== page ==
12/16/19 By DAN ULLOA
Amidst a very busy day in Trenton that saw the statehouse be filled to capacity with activists for a variety of causes, both chambers of the New Jersey legislature passed a bill that puts the cannabis legalization ballot question up for a vote in November 2020.
The Senate passed SRC 183, Cannabis personal, non-medical use by adults proposed amendment to the constitution, whereby those 21 and older can purchase and possess cannabis subject to the Cannabis Regulatory Commission. It passed there 24-16 and the Assembly passed it 49-24. This means that a majority of New Jerseyans must vote for it next year so that it can become law as a constitutional amendment. Because it passed with a ⅗ majority, then a second legislative vote is not needed next year.
The question will say:
“Do you approve amending the Constitution to legalize a controlled form of marijuana called ‘cannabis’? Only adults at least 21 years of age could use cannabis. The State commission created to oversee the State’s medical cannabis program would also oversee the new, personal use cannabis market. Cannabis products would be subject to the State sales tax. If authorized by the Legislature, a municipality may pass a local ordinance to charge a local tax on cannabis products.”
“We support any move beyond prohibition,” said Charlana McKeithen, Executive Director of Garden State NORML. “Now marijuana consumers and anyone who supports reform can cast a vote for freedom.
Advocates have been pushing hard for legalization since Governor Phil Murphy (D) was first elected. But legislators have been inundated by lobbyists representing Big Pharma and religious interests have managed to block it. In the spring it was announced the comprehensive cannabis reform bill would be separated and passed that way. The Jake Honig Act, for example, expanded New Jersey’s paltry medical marijuana program in that manner.
Advocates held great hope that legalization would pass in the lame-duck session after the Assembly election. But mere hours after advocates held a press conference in Trenton, it was announced that the votes had not been obtained for legalization via the legislative process and instead a legalization ballot question would be tried instead. It was thought to be easier to pass.
Murphy was also unable to horse trade or otherwise sway Senators Ron Rice (D-Essex) and Dick Codey (D-Essex) who was a great backer of his gubernatorial campaign. Rice is a former cop while Codey was swayed by old propaganda after being a mental health champion.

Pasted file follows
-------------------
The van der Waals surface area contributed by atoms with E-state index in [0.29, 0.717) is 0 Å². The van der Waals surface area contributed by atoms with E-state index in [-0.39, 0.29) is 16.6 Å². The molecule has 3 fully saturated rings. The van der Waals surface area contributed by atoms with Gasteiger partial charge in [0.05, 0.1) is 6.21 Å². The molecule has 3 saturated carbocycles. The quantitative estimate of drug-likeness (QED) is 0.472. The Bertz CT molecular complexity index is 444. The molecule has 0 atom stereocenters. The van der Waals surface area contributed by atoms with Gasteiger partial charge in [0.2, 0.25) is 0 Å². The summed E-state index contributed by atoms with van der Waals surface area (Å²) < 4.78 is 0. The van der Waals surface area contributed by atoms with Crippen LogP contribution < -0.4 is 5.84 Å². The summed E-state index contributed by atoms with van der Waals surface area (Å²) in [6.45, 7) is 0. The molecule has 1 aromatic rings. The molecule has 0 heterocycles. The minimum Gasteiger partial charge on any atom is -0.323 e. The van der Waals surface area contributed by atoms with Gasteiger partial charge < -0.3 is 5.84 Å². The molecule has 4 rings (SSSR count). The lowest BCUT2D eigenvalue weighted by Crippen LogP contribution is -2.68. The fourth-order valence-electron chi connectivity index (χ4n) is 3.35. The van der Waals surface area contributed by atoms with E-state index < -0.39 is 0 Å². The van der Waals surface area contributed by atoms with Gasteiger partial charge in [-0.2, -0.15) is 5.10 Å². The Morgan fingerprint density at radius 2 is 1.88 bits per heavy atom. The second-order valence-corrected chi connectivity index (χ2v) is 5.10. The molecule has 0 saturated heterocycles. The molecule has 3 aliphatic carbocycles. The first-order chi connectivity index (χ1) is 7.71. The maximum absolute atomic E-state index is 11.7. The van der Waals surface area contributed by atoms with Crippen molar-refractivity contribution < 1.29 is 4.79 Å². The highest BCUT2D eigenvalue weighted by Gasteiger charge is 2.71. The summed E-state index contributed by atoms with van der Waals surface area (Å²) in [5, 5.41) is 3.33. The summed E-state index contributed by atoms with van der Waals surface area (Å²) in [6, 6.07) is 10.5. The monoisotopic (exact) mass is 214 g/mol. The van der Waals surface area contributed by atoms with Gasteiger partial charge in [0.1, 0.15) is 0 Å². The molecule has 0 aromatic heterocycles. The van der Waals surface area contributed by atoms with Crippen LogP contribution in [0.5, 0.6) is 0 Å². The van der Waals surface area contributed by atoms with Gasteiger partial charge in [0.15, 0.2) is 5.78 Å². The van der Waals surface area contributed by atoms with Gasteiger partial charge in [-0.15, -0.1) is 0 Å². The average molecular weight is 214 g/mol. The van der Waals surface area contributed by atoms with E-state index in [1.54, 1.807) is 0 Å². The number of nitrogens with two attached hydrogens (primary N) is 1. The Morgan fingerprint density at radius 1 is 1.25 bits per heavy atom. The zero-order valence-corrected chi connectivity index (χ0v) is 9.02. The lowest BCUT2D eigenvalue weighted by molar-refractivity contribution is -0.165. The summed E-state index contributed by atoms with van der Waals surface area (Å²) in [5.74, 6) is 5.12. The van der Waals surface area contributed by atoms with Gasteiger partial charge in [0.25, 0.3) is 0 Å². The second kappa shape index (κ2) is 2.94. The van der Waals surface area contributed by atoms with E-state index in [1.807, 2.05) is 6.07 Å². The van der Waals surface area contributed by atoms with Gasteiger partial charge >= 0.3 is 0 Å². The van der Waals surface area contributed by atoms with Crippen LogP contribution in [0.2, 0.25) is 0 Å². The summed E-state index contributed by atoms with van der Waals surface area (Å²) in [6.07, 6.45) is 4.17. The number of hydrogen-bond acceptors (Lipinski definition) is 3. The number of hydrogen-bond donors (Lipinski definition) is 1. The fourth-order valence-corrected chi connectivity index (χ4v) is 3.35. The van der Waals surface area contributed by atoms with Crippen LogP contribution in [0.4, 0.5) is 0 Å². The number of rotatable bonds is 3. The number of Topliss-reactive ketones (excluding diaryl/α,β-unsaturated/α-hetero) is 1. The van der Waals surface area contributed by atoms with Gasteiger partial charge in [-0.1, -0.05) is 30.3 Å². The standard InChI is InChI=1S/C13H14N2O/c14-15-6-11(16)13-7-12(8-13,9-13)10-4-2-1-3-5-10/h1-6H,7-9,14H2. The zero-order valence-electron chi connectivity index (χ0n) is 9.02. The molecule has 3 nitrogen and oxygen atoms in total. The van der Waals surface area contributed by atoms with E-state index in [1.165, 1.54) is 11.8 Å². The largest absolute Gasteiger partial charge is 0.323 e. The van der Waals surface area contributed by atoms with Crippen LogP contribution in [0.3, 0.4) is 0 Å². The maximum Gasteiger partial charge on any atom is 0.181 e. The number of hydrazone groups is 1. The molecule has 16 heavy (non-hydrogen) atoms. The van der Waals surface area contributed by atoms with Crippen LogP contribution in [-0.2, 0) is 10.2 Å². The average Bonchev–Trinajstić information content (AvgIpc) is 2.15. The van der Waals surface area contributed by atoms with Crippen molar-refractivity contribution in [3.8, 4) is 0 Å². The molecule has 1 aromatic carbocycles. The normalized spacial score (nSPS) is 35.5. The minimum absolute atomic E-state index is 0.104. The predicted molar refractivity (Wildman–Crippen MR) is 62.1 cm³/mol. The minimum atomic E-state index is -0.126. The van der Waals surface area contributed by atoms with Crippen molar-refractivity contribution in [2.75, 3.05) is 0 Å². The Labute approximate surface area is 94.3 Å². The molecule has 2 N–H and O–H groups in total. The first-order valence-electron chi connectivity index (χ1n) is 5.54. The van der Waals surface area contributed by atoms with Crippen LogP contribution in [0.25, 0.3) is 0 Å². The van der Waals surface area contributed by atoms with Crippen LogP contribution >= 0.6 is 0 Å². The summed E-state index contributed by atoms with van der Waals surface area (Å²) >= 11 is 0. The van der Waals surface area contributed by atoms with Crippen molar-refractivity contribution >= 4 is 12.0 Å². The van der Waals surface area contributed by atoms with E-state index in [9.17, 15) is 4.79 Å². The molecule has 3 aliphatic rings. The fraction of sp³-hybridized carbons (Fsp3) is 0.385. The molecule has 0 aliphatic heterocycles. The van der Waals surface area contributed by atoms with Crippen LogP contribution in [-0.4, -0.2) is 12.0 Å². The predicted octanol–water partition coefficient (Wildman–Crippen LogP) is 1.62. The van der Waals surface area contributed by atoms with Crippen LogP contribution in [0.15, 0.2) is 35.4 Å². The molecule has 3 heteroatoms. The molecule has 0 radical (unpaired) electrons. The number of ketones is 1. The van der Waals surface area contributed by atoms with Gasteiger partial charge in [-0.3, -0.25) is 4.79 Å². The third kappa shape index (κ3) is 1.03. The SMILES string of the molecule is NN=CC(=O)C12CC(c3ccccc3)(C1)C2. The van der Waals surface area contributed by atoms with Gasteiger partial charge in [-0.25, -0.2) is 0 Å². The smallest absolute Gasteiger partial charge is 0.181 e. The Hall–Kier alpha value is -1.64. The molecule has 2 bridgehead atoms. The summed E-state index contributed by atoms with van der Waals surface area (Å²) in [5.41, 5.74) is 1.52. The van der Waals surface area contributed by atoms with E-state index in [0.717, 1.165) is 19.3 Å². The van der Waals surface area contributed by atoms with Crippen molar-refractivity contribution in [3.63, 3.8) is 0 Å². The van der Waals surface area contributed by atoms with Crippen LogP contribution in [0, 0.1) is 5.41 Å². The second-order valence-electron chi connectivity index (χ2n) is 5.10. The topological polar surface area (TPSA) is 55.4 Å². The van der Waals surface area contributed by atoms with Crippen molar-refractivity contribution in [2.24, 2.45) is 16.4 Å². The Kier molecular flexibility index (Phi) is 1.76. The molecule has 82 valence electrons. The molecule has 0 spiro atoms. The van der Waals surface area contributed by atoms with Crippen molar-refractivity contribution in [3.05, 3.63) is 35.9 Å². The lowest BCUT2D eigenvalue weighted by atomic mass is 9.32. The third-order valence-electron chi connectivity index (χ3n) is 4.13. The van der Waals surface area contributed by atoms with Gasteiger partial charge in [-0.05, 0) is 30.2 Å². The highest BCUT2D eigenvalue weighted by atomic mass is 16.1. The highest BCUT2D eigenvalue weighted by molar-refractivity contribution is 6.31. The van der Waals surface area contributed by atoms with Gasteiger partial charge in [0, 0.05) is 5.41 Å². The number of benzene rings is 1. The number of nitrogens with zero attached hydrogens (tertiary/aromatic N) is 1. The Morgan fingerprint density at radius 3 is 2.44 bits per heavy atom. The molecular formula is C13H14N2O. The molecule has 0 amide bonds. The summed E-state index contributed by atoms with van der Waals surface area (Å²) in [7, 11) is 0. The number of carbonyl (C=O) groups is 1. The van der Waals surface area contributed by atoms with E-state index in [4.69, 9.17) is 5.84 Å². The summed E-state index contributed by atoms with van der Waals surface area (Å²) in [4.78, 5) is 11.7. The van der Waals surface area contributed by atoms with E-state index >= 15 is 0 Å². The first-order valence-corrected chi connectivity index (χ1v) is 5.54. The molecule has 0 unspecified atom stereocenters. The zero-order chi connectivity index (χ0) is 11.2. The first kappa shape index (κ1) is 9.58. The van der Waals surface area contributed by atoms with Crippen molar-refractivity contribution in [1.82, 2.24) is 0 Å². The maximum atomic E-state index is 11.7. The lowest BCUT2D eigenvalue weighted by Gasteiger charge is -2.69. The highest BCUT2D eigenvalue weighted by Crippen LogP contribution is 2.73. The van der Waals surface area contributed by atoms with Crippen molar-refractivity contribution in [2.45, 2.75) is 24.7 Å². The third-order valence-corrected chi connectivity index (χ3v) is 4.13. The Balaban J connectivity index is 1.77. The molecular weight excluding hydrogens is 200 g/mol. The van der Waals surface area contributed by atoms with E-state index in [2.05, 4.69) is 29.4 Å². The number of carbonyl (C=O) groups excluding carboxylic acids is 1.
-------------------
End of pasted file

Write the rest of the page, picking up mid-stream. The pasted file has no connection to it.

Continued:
Murphy has had a number of his initiatives blocked by the more moderate State Senate President Steve Sweeney (D-Gloucester), cannabis among them.
After seeing what a legalized state looks like in Nevada, it is hard to see this as a true win.
Elsewhere in the country, it is quite easy for a group of citizens to initiate a petition by gathering a set amount of signatures that bypass the legislature. This is especially popular in California.
Many are unhappy with a legalization ballot question because it takes away the legislators’ ability to include social justice and small business protection provisions.
Unanswered Questions Amidst Legalization Ballot Question
Nothing has been announced about the Cannabis Regulatory Commission since it was signed into law as part of the Jake Honig Act in July. No one knows how many people will serve on it nor its scope of function.
There has also not been any announcement regarding the race for the 24 medical marijuana licenses that were to be awarded.
Amidst all this delay while other states rake in the millions, New Jersey is mired in an outdated and racist system that according to the American Civil Liberties Union (ACLU) arrests 94 people a day in New Jersey. And that’s actually up from 85 people a day in the previous year.
Polls indicate that 60 percent of New Jerseyans support cannabis legalization.
Cannabis Expungement Passes
A bill that expunges the criminal records of those with past cannabis convictions passed the legislature today as well. It was initially passed earlier this year but Murphy conditionally vetoed it, arguing the process for expungement outlined was too cumbersome. Thus, a process that is said to expedite expungements quicker was passed quickly through committee on Thursday and the full Senate and Assembly today.
The problem is though that while cannabis is still illegal in New Jersey, more people will likely be convicted and need their records expunged as well. It is a piecemeal measure stemming from the failure of the legislature to pass a comprehensive cannabis bill in the spring. Nonetheless, it is a step in the right direction.
Decriminalization would address this to some degree but does not create a safe, legal market where people can buy cannabis.